5) Connect headphones to the computer to reduce noice from the speakers in your recording.

6) This part was confusing for me, because there was a grand piano track above my vocal track that I couldn’t figure out how to remove. But I made sure to click on my vocal track so the red button was lit, and then a clicked on the red record button and started talking.

7) Save your file into iTunes (I made a folder called “My Podcasts” in iTunes so it would be easier to find later). Go to File –> then “Export to iTunes”. Once your file is in iTunes you can organize it into a folder if you want.

planning your podcast

I started with the Apple website and found a section on podcasting in Garage Band. They suggest planing your podcast in advance, which is always a good tip when producing high-quality work. I feel that students will almost naturally reach for pen and paper to plan (or perhaps a word doc), as we constantly prompt them to use graphic organizers before they write, and index cards to plan a speech. Apple gives a podcast “recipe”:

  • shoot for a show length of 20-30 minutes
  • keep topics moving, and limit topic coverage to 5-8 minutes
  • try to use guests as a way to break up the conversation
  • Use musical backgrounds (jingles) or other non-musical interludes between topics. These small breaks are sometimes called bumpers or sweepers, and give listeners time to digest what’s been said.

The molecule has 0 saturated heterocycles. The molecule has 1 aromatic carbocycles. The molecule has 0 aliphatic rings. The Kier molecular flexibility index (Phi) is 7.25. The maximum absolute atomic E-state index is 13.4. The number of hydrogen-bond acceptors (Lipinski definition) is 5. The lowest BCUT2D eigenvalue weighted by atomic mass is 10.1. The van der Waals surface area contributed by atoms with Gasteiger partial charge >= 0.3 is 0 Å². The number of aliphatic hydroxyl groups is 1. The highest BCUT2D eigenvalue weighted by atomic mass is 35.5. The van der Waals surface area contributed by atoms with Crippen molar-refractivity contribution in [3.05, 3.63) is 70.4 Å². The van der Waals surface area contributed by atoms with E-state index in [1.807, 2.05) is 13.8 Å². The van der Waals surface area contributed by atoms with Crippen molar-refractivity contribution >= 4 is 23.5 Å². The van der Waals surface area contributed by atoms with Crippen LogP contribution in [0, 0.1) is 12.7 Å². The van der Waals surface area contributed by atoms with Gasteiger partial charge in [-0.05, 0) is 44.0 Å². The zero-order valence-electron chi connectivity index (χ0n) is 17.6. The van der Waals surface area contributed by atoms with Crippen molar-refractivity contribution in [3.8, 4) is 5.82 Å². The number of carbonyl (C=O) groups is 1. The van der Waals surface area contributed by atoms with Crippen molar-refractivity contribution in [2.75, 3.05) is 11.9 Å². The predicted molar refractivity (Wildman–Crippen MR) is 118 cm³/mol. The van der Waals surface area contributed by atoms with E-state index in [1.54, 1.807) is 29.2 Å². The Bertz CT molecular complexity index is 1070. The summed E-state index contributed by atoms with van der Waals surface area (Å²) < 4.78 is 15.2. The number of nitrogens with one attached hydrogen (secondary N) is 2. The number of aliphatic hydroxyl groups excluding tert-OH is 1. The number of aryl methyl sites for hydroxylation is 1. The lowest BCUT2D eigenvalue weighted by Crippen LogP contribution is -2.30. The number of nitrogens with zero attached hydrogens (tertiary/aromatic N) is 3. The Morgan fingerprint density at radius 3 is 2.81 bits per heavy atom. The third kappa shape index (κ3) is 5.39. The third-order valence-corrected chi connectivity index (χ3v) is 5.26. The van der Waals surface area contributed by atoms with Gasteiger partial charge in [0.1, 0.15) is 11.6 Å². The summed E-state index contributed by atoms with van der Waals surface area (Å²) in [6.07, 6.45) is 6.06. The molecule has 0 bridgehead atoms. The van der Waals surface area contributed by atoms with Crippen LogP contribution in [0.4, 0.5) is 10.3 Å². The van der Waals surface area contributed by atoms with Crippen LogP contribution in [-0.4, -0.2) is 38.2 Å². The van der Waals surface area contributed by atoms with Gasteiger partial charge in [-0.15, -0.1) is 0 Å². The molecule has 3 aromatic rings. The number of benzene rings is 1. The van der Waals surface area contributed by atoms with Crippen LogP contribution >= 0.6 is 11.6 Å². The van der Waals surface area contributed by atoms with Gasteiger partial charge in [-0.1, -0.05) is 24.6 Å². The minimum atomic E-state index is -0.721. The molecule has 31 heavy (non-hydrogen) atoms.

• For my students, part of the virtual science fair project I’ve been planning includes a podcast. I had a show length of a much shorter time frame planned, but perhaps I should re-evaluate. Ultimately, our only obstacle with a long show length is having the space to upload 90 podcasts onto each of the student’s webpages on our server. I can’t imagine that we’d run out of space, but I’ll need to check with my media specialist to confirm before I make a final rubric.

    podcasting… is not fly fishing with peas

    I am new to podcasting. I’ve never created one, and I’m not sure that I know how to make one interesting. My goal is to figure out:

    1) how to make a podcast in garage band
    2) how to save it correctly so it can be imported
    3) to import it directly into this blog

    Check back soon to see how I’ve done! I’ll share what I’ve learned in my podcast.

    Look what I found!

    the Horizon Project- sister to Flat Classroom

    I’m still trying to figure out the Flat Classroom Project. So far I understand that there are two main places to look for information- the wiki and the Ning space. On the wiki, you can reach each of the participating schools’ wikis. On the Ning space, everyone participating in the project posts information, uploads media, and contributes to discussions. I noticed a new post on the Ning for the Flat Classroom about the Horizon Project. It’s described as the sister project to Flat Classroom. The Horizon Project Ning page is broken into smaller subgroups with very interesting topics (that are relevant to our class discussions). Some of the topics include: